Israeli police have raided the Al-Aqsa Mosque compound in occupied East Jerusalem, with medics saying at least 152 Palestinians have been injured in the ensuing violence as hundreds were detained.
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The Islamic endowment that runs the site said Israeli police entered in force before dawn on Friday, as thousands of worshippers were gathered at the mosque for early morning prayers.
Videos circulating online showed Palestinians throwing rocks and police firing tear gas and stun grenades. Others showed worshippers barricading themselves inside the mosque amid what appeared to be clouds of tear gas.
The Palestinian Red Crescent emergency service said it evacuated the majority of the wounded to hospitals. The endowment said one of the guards at the site was shot in the eye with a rubber bullet.
The Palestinian Red Crescent added that Israeli forces had hindered the arrival of ambulances and paramedics to the mosque, as Palestinian media said dozens of injured worshippers remained trapped inside the compound.
Israeli police forces said they arrested at least 300 Palestinians during the latest escalation. Palestinian sources put the number at 400.
Israeli police said they entered the compound, the third holiest site in Islam and revered by Jews as the Temple Mount, to break up a “violent” crowd that remained at the end of the morning prayers.
They said they went in “to disperse and push back” the crowd after a group of Palestinians began throwing rocks towards the nearby Jewish prayer space of the Western Wall.
But Palestinian cameraman, Rami al-Khatib, who witnessed the raid, said: ”They [Israeli forces] brutally emptied the compound. They were attacking the mosque staff, normal people, elders, young people.
“There were many injured people, they fired rubber bullets inside Al-Aqsa mosque compound. They were beating everyone, even the paramedics they hit them,” said Khatib, who was among dozens of wounded Palestinians.
Reporting from Damascus Gate, Al Jazeera’s Najwan al-Samri said Israeli police forces stormed the Al-Aqsa Mosque compound without pretext and assaulted worshippers near the Qibly prayer hall following the morning prayer.
She added that the escalation came as far-right Jewish groups called for raids of the Al-Aqsa Mosque compound during the Jewish Passover holiday, and the offering of animal sacrifices in its courtyards, which has not occurred since ancient times.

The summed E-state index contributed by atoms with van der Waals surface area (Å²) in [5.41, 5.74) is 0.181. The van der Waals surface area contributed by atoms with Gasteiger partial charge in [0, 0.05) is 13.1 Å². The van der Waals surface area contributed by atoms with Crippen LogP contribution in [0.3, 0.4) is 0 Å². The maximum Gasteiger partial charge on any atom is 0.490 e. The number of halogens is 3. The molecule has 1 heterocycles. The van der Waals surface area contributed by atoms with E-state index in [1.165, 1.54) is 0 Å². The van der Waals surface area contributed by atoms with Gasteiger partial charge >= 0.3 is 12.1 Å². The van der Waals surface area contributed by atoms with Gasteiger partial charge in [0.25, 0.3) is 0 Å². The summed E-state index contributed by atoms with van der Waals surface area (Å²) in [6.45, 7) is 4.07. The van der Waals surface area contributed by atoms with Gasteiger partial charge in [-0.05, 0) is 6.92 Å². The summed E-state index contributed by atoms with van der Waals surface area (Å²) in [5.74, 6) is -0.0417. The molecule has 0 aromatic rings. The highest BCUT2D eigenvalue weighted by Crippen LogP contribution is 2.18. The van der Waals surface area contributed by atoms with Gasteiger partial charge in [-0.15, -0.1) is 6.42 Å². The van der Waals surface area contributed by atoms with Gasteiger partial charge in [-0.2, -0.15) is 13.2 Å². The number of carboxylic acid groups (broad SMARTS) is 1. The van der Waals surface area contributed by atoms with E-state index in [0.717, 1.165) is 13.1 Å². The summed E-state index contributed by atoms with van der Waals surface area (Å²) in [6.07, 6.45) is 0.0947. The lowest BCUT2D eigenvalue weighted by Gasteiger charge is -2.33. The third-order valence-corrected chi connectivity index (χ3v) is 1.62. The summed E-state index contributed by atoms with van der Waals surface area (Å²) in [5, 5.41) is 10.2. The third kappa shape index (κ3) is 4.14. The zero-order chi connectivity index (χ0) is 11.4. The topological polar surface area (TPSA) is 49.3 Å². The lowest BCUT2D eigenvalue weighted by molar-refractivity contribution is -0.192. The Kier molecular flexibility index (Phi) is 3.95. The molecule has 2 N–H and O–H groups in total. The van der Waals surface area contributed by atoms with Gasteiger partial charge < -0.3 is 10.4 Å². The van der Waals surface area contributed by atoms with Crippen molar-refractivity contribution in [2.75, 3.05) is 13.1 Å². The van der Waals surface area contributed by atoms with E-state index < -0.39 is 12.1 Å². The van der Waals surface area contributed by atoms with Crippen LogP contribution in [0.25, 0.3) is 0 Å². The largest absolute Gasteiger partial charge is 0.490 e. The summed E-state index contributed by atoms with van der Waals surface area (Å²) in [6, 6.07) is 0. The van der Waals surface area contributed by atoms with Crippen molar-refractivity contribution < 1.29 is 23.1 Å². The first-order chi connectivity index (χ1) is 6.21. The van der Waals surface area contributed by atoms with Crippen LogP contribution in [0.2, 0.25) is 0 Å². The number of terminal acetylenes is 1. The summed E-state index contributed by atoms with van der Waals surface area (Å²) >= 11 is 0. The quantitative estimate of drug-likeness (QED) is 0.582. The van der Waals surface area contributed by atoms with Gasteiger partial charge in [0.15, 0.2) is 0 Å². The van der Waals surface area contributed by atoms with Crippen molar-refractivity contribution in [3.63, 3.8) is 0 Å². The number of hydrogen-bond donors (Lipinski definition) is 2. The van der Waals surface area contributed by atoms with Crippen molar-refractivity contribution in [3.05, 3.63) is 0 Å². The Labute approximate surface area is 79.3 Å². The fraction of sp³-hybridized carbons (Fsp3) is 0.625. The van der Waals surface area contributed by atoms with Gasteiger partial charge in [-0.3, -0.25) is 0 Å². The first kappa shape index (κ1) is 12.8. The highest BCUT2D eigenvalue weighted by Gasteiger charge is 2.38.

Al Jazeera’s senior political analyst Marwan Bishara blamed the Israeli occupation, the “international community’s indifference to Palestinian suffering” amid the Ukraine crisis, and the “paralysis of the Palestinian leadership” as reasons behind the latest developments in Jerusalem.
Responding to the developments, the Palestinian presidency said in a statement that the storming of Al-Aqsa Mosque compound by Israeli police was “a dangerous development” and “a declaration of war”.
It added that the Palestinian people would not allow Israeli occupation forces and Jewish settlers to take over the holy site, and called on the international community to “end Israeli aggression.”
Ismail Haniyeh, the head of the political bureau of Hamas which governs the Strip said that the decision the Palestinian people would defend and protect Al-Aqsa Mosque at all costs. He added there was no place for “intruders” in Jerusalem.
Hamas also called on the Palestinians in the occupied West Bank and Israel to unite in support of Jerusalem and the Al-Aqsa Mosque.
On his part, Ofir Gendelman, a spokesman for the Israeli Prime Minister Naftali Bennett, said that Israel would not allow those he described as “rioters” to hinder prayer in Jerusalem and disrupt public order.
Gendelman accused “Palestinian thugs” of throwing stones without pretext with the aim of inflaming the situation in Al-Aqsa Mosque. He said Israeli police were forced to enter the compound to disperse the crowds and calm the situation.
Tensions have escalated in recent weeks. Israel has been carrying out arrests and military raids in the illegally occupied West Bank in the wake of a series of deadly attacks by Palestinians inside Israel, setting off clashes in which several Palestinians have been killed, including seven since Wednesday.
Tens of thousands of Palestinians are expected to gather at Al-Aqsa for Friday afternoon prayers as Muslims observe the holy month of Ramadan.
Weeks of protests and raids on Al-Aqsa during Ramadan last year escalated into an 11-day assault on the besieged Gaza Strip.
The war led to the deaths of at least 260 Palestinians, as well as 13 Israelis, and significant destruction to the already impoverished territory.
Ramadan this year coincides with the Jewish Passover holiday and Christian holy week, bringing thousands of pilgrims and other visitors to Jerusalem.